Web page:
Sunday, August 15, 2010

Alabama Mike's Strong Sophomore CD Has Deep Roots

Several months ago, This writer purchased a CD by a West Coast based singer, Alabama Mike, that I had been unfamiliar with. The disc, “Day To Day,” showed a forceful singer working in a mix of post-war blues styles. The backing wasn’t as consistently up to his level as a vocalist, but the promise certainly was there. Recently, I had the pleasure of seeing him perform at the Pocono Blues Festival, and while there his drummer Scott Silveira gave me a copy of his new CD, “Tailor Made Blues” (JukeHouse Records/ 9 Below Productions).

Born in Alabama, Mike Benjamin has developed into a terrific vocalist as the 11 performances testify to. His fervent vocals at different times evoke Little Johnny Taylor or Luther Allison. While there is a varying personnel on these tracks, Scott Silveira on drums and Scot Brenton on guitar or harp are constants on most selections with Jon Lawton contributing songs and guitar while bass duties are shared between Kedar Ray, Willie Riser and Randy Bermudes. Tom Holland of James Cotton’s Band also contributes two songs and plays guitar on three selections. Benjamin himself contributed three songs and co-wrote another. The disc mixes uptown brassy blues shouters with more down-home Chicago-flavored blues.

Opening with the uptown “Tailor Made,” the album gets into a more down-home vein with the topical “Ghetto Life,” followed by “Eddie Lee,” an original number that suggests “Little Red Rooster. The driving “Go Ahead” by Jon Lawton has his inspired slide and Brenton’s complimentary harp as he tells his ex-woman he will be long gone. “I’m Gone,” is a wistful acoustic blues with Lawton’s acoustic harp, Ray’s bass and Brenton’s harp as Mike weaves his song about ‘baby I am going and hit road.” Jon and Sally Tiven’s uptown flavored “Enough to Keep Me Holding On,” is followed by one of the stand-out tracks on this disc, “Moon Dog Howl,” a Wolf-styled number with great harp and the twin guitars of Tom Holland and Scot Brenton weaving their mesmerizing guitar lines as Mike moans about howling around the back door and her man being gone now with Bermudes and Silveira laying down a crisp groove. “Stop Putting Me On,” is a nice blues-ballad with a hint of swamp pop seasoning with Sid Morris’ piano and Doug Rowan’s saxophones and a booting tenor solo. Its really hard to take a number that has become so associated with another artist, but Mike takes “Hoo Doo Man,” associated with the late Junior Wells, and places his own stamp as the performance comes off as if John Lee Hooker had reworked it with again some fine piano from Sid Morris and harp by Brenton. It is perhaps the other stand-out track here, which is not to take the rest of this recording lightly as everything here is first-rate. It is just that “Moon Dog Howl,” and “Hoo Doo Man” stand out in this elevated company. This is available from 9 Below Zero productions (, and I presume it will be available on cdbaby and better mail order retailers.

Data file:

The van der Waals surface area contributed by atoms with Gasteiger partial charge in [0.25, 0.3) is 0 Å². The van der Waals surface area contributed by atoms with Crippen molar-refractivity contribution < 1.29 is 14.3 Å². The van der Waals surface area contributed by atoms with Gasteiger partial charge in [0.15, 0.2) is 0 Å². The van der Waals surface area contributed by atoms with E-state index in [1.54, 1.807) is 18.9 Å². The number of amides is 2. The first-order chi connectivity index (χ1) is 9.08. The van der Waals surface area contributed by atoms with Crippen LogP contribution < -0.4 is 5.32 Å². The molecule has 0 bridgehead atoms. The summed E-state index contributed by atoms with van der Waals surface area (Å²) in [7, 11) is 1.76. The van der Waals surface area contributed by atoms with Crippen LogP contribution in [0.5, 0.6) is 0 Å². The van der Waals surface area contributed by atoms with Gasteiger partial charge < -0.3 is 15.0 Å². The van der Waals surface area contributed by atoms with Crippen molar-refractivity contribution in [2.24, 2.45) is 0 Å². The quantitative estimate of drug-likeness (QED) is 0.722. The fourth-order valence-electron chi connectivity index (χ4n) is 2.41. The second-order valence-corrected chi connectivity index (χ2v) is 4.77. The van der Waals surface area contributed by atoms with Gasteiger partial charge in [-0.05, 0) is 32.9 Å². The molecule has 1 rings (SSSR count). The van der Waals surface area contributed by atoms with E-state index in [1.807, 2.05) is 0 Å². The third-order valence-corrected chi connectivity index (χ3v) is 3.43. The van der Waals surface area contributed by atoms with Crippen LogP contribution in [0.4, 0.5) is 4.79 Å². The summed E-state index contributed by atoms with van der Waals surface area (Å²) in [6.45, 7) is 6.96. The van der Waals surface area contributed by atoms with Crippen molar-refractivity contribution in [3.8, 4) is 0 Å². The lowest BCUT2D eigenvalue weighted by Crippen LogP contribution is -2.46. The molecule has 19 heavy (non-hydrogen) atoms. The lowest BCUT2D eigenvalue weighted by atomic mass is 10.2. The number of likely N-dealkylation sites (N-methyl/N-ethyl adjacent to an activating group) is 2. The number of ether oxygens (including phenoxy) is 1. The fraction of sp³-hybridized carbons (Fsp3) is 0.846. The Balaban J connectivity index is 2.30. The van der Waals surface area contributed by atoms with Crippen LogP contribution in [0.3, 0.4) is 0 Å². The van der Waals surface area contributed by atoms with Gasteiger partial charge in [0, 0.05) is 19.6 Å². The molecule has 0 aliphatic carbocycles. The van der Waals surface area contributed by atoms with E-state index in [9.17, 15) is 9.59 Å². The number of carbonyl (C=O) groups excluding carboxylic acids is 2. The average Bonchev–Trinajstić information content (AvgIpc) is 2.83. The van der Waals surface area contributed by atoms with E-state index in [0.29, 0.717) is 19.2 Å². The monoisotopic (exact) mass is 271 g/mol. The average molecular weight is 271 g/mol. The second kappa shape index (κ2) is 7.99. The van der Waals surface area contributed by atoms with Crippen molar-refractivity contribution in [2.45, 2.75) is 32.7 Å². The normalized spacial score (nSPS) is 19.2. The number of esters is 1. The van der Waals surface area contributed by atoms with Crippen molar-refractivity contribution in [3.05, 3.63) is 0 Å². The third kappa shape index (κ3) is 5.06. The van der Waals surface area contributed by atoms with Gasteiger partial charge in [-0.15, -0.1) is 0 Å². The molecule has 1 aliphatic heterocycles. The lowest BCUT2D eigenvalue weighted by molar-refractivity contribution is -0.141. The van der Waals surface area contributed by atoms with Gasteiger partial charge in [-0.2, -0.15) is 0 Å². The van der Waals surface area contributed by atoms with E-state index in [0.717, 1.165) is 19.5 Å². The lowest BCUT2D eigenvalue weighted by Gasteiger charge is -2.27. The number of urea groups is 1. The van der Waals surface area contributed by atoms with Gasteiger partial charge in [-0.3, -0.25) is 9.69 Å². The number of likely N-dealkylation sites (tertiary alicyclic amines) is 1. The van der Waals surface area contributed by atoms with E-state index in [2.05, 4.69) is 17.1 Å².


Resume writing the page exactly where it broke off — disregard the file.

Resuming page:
As stated, I was given this CD to review by Scott Silveira of 9 Below Zero Productions.

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